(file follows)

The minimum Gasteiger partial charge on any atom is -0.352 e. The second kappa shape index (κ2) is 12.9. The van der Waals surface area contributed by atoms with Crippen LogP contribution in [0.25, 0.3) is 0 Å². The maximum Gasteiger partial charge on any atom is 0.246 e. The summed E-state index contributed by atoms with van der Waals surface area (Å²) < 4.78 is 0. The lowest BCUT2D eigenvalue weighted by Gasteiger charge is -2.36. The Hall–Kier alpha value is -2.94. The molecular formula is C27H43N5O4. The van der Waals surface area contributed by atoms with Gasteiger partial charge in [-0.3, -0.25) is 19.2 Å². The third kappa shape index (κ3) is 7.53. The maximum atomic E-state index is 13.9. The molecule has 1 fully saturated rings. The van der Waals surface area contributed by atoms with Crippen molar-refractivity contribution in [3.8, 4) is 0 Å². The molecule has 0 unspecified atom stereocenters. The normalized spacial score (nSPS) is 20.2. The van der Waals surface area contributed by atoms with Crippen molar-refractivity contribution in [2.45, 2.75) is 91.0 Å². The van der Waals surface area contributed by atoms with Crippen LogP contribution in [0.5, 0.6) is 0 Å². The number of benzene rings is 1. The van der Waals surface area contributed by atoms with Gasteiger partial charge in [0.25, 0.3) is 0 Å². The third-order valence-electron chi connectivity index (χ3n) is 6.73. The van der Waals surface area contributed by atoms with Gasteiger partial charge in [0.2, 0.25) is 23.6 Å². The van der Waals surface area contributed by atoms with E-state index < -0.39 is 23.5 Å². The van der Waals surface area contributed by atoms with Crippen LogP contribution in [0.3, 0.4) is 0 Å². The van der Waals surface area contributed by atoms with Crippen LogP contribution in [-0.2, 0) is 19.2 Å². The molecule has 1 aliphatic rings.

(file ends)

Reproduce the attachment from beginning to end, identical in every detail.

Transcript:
The minimum Gasteiger partial charge on any atom is -0.352 e. The second kappa shape index (κ2) is 12.9. The van der Waals surface area contributed by atoms with Crippen LogP contribution in [0.25, 0.3) is 0 Å². The maximum Gasteiger partial charge on any atom is 0.246 e. The summed E-state index contributed by atoms with van der Waals surface area (Å²) < 4.78 is 0. The lowest BCUT2D eigenvalue weighted by Gasteiger charge is -2.36. The Hall–Kier alpha value is -2.94. The molecular formula is C27H43N5O4. The van der Waals surface area contributed by atoms with Gasteiger partial charge in [-0.3, -0.25) is 19.2 Å². The third kappa shape index (κ3) is 7.53. The maximum atomic E-state index is 13.9. The molecule has 1 fully saturated rings. The van der Waals surface area contributed by atoms with Crippen molar-refractivity contribution in [3.8, 4) is 0 Å². The molecule has 0 unspecified atom stereocenters. The normalized spacial score (nSPS) is 20.2. The van der Waals surface area contributed by atoms with Crippen molar-refractivity contribution in [2.45, 2.75) is 91.0 Å². The van der Waals surface area contributed by atoms with Crippen LogP contribution in [0.5, 0.6) is 0 Å². The number of benzene rings is 1. The van der Waals surface area contributed by atoms with Gasteiger partial charge in [0.25, 0.3) is 0 Å². The third-order valence-electron chi connectivity index (χ3n) is 6.73. The van der Waals surface area contributed by atoms with Gasteiger partial charge in [0.2, 0.25) is 23.6 Å². The van der Waals surface area contributed by atoms with E-state index < -0.39 is 23.5 Å². The van der Waals surface area contributed by atoms with Crippen LogP contribution in [0.3, 0.4) is 0 Å². The van der Waals surface area contributed by atoms with Crippen LogP contribution in [-0.2, 0) is 19.2 Å². The molecule has 1 aliphatic rings.